Enhancing Driving Safety and Efficiency via Smartphone Systems Open Access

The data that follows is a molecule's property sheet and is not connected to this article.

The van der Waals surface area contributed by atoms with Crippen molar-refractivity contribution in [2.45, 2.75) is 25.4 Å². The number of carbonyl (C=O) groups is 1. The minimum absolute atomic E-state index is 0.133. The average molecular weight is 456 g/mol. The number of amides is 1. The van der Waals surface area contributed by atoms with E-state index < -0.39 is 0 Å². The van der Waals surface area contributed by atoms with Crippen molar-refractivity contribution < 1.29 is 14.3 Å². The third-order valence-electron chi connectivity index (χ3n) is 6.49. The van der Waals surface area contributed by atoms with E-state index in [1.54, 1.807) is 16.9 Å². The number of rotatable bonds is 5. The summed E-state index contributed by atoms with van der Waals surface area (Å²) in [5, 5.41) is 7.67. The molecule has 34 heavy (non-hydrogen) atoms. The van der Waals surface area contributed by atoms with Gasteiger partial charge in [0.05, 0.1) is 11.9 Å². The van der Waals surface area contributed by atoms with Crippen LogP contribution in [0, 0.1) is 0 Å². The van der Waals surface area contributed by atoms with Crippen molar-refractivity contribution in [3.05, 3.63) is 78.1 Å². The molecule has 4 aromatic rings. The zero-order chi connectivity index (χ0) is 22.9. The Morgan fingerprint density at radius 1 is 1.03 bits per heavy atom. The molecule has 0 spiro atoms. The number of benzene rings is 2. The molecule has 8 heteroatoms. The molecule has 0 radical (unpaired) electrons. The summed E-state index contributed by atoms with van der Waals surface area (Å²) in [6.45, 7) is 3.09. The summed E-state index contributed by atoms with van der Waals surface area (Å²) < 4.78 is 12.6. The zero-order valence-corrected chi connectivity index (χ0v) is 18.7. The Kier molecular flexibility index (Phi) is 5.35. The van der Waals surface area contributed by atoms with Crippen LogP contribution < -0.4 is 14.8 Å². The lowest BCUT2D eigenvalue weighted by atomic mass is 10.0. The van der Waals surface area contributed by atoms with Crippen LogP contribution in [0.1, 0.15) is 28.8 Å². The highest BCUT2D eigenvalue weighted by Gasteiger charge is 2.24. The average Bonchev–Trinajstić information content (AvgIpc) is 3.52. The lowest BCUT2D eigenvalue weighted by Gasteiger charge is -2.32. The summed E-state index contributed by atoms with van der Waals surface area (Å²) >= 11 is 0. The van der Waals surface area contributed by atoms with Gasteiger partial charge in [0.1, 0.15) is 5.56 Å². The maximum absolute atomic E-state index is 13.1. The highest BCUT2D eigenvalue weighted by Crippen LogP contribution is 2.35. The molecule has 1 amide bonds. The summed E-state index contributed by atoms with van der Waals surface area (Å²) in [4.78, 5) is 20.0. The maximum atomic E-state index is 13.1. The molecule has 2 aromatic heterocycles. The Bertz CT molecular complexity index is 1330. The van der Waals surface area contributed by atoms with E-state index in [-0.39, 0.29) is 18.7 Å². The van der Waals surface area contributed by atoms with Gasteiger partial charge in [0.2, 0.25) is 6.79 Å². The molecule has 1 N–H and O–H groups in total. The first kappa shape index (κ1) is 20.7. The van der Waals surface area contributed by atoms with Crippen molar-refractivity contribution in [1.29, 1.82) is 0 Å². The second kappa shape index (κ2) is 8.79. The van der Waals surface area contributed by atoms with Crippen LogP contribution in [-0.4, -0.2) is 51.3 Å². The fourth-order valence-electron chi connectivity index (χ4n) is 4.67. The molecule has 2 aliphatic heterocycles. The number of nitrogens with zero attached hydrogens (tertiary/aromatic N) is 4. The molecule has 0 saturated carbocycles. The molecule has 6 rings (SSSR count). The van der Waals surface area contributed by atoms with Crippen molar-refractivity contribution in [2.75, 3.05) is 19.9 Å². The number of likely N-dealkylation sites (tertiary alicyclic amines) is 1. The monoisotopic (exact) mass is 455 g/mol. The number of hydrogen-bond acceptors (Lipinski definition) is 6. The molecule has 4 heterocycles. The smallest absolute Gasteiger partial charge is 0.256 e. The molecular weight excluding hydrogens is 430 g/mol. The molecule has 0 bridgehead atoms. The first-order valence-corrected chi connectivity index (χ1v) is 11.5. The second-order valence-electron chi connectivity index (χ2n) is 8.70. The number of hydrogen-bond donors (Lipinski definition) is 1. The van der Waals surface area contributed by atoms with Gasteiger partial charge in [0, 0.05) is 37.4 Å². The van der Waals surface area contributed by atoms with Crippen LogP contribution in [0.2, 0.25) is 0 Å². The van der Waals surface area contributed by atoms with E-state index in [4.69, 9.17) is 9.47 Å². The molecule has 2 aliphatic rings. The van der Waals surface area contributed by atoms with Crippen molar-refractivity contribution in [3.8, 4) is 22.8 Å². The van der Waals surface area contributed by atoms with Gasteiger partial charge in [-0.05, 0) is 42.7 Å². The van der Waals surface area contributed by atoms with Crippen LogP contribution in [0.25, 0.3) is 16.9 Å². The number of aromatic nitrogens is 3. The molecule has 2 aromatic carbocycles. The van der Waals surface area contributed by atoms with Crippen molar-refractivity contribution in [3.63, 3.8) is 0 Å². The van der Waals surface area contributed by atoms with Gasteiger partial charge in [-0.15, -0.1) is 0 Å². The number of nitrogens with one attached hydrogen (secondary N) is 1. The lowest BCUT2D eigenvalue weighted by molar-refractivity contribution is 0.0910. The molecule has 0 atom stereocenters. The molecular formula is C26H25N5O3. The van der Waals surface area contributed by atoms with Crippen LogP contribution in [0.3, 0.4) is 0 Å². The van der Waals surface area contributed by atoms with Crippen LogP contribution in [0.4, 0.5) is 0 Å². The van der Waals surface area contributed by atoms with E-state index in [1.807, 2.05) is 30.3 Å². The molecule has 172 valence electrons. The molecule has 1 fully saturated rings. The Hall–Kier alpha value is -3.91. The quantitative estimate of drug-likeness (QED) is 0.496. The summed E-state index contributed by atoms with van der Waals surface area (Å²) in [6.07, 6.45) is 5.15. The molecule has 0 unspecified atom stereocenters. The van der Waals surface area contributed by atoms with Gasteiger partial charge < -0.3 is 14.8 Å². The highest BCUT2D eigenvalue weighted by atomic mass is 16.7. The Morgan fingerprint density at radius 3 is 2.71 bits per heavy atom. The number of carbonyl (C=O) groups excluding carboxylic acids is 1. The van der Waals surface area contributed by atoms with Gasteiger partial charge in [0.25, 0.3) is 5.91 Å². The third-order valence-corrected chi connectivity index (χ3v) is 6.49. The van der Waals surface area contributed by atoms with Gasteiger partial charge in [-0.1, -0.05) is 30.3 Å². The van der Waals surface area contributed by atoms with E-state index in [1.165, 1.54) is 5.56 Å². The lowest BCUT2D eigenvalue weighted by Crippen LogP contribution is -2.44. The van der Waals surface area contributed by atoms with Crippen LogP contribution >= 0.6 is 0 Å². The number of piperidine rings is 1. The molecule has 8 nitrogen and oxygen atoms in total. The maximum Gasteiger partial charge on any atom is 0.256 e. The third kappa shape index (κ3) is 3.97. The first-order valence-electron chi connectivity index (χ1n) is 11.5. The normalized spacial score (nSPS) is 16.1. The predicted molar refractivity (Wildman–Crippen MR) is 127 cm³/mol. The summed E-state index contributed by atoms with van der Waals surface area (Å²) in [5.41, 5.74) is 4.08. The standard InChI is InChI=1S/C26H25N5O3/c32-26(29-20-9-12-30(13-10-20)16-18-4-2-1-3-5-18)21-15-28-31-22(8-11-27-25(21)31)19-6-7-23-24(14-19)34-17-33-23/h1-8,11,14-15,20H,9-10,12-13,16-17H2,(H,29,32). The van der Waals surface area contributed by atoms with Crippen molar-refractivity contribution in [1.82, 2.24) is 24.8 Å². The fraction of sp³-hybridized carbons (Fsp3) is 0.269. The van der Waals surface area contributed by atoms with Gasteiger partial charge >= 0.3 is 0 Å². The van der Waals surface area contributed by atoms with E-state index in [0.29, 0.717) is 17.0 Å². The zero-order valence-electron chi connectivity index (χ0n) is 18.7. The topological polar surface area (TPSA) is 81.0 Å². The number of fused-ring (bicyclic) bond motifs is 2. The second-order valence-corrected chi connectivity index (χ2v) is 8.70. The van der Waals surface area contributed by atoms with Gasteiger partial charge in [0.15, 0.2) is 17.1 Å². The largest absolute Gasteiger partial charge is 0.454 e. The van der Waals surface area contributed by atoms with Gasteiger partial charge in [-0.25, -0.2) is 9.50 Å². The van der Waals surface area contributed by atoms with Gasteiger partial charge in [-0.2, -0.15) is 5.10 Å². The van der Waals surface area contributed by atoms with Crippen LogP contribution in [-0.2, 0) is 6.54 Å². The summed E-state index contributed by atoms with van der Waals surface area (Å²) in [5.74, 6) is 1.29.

Smart handheld devices have been more and more popular nowadays, which is why researchers have put enormous efforts in exploring the possibility of achieving environment sensing, movement tracking and localization via utilizing the context sensing capabilities of the smart handheld devices. In particular, smart phones play an important role in people’s driving activities. A lot of works have been done to enhance driving experience using smart phone systems. For example, smart phones can provide better navigation services than standalone GPS navigators as the smart phones can collect real-time traffic status, road construction information, and other special situations in order to plan the best routingoption for the users. While we enjoy the convenience brought by smart phones, such convenient user experience has inevitably introduced a great deal of distractions, which often tragically result in traffic accidents. Thousands of injuries have been reported as the result of driver phone use behaviors. Although governments have legislated laws to prohibitdriver phone use, law enforcement is still not enough to prevent drivers from taking calls or texting.My thesis work targets at enhancing driving safety and efficiency via smart phones. From driving safety’s angle of view, drivers making phone calls and texting have become a major source distractions, which leads to numerous injuries, or even death. My first work is designing a system that can automatically detect driver having phone calls. The systemconsists of a unidirectional microphone installed on the center of the steering wheel, the vehicle’s On-Board Unit (OBU), and a smart phone. The unidirectional microphone is to collect the driver’s voice. When there is an on-going phone conversation, the smart phone will start recording the voice speaking into the smart phone. Both voice sources can send the voice samples to the OBU to have the voice analyzed. I adopt the Mel- Frequency Cepstral Coefficients (MFCC) model to extract driver’s voice features from the samples collected by the unidirectional microphone. Then the Gaussian Mixture Model is used to determined if the person who is speaking to the smart phone is the driver. We have conducted real-world experiments and the results demonstrate high probability of detecting driver phone calls with a small false alarm rate.From the viewpoint of enhancing driving efficiency, I design a system that can assist current navigation system with lane-level navigation for highway driving. As well evolved as the navigation systems have, real-time lane-level positioning and navigation are not considered. In the system, the smart phone is assumed to be mounted on the windshield to navigate the driver. I take advantage of the smart phone context sensing ability to achieve lane identification by enabling the phone’s rear camera to capture the road view. The picture goes through a image processing center to identify the current lane in which the vehicle is. The smart phone accelerometers and gyroscopes keep monitoring the smart phone’s motion status to detect the change of lane change. For lane-level position identification, the system leverages computer vision algorithms to process the road view pictures. The pictures are pre-processed in order to minimize the computational overhead. Then the reduced images are analyzed by the Hugh-line detection algorithm where candidate lane marks are recognized. I designed an algorithm that took advantage of the symmetric properties of lane marks in the camera view to further identify the current lane-level position of the vehicle. After the lane-level position is obtained, the accelerometer and the gyroscopes are activated to collect motion data of the smart phone. I design a pattern recognition algorithm to detect lane change patterns in the collected sensory data to achieve lane tracking. We evaluated our system in real-world experiments, and the system can identify lane-level position with an accuracy of 91% and the lane tracking accuracy is 88.5%.
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